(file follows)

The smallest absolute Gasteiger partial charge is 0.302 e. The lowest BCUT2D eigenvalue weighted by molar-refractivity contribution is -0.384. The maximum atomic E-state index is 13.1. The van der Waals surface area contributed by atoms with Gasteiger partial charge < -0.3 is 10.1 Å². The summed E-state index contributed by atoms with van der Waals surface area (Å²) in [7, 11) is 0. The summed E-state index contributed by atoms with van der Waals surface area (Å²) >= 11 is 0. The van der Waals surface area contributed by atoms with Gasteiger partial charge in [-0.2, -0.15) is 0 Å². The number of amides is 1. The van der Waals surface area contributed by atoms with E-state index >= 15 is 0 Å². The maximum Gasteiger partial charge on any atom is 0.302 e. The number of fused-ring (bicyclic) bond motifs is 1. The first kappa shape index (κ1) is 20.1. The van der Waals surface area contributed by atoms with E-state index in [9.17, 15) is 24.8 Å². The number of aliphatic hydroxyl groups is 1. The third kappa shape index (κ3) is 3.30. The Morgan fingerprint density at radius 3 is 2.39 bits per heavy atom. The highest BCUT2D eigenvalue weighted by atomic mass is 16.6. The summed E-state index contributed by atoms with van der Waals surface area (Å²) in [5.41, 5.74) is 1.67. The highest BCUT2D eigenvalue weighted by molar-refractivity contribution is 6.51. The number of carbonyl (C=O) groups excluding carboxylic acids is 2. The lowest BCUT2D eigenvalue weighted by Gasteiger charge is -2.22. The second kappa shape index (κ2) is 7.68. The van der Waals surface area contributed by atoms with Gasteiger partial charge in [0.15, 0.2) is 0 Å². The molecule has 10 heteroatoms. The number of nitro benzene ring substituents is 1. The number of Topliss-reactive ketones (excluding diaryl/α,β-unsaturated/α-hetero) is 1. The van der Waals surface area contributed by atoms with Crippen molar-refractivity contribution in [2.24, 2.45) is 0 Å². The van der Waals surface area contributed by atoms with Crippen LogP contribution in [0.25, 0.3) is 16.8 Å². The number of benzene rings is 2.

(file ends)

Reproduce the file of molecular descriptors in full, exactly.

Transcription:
The smallest absolute Gasteiger partial charge is 0.302 e. The lowest BCUT2D eigenvalue weighted by molar-refractivity contribution is -0.384. The maximum atomic E-state index is 13.1. The van der Waals surface area contributed by atoms with Gasteiger partial charge < -0.3 is 10.1 Å². The summed E-state index contributed by atoms with van der Waals surface area (Å²) in [7, 11) is 0. The summed E-state index contributed by atoms with van der Waals surface area (Å²) >= 11 is 0. The van der Waals surface area contributed by atoms with Gasteiger partial charge in [-0.2, -0.15) is 0 Å². The number of amides is 1. The van der Waals surface area contributed by atoms with E-state index >= 15 is 0 Å². The maximum Gasteiger partial charge on any atom is 0.302 e. The number of fused-ring (bicyclic) bond motifs is 1. The first kappa shape index (κ1) is 20.1. The van der Waals surface area contributed by atoms with E-state index in [9.17, 15) is 24.8 Å². The number of aliphatic hydroxyl groups is 1. The third kappa shape index (κ3) is 3.30. The Morgan fingerprint density at radius 3 is 2.39 bits per heavy atom. The highest BCUT2D eigenvalue weighted by atomic mass is 16.6. The summed E-state index contributed by atoms with van der Waals surface area (Å²) in [5.41, 5.74) is 1.67. The highest BCUT2D eigenvalue weighted by molar-refractivity contribution is 6.51. The number of carbonyl (C=O) groups excluding carboxylic acids is 2. The lowest BCUT2D eigenvalue weighted by Gasteiger charge is -2.22. The second kappa shape index (κ2) is 7.68. The van der Waals surface area contributed by atoms with Gasteiger partial charge in [0.15, 0.2) is 0 Å². The molecule has 10 heteroatoms. The number of nitro benzene ring substituents is 1. The number of Topliss-reactive ketones (excluding diaryl/α,β-unsaturated/α-hetero) is 1. The van der Waals surface area contributed by atoms with Crippen molar-refractivity contribution in [2.24, 2.45) is 0 Å². The van der Waals surface area contributed by atoms with Crippen LogP contribution in [0.25, 0.3) is 16.8 Å². The number of benzene rings is 2.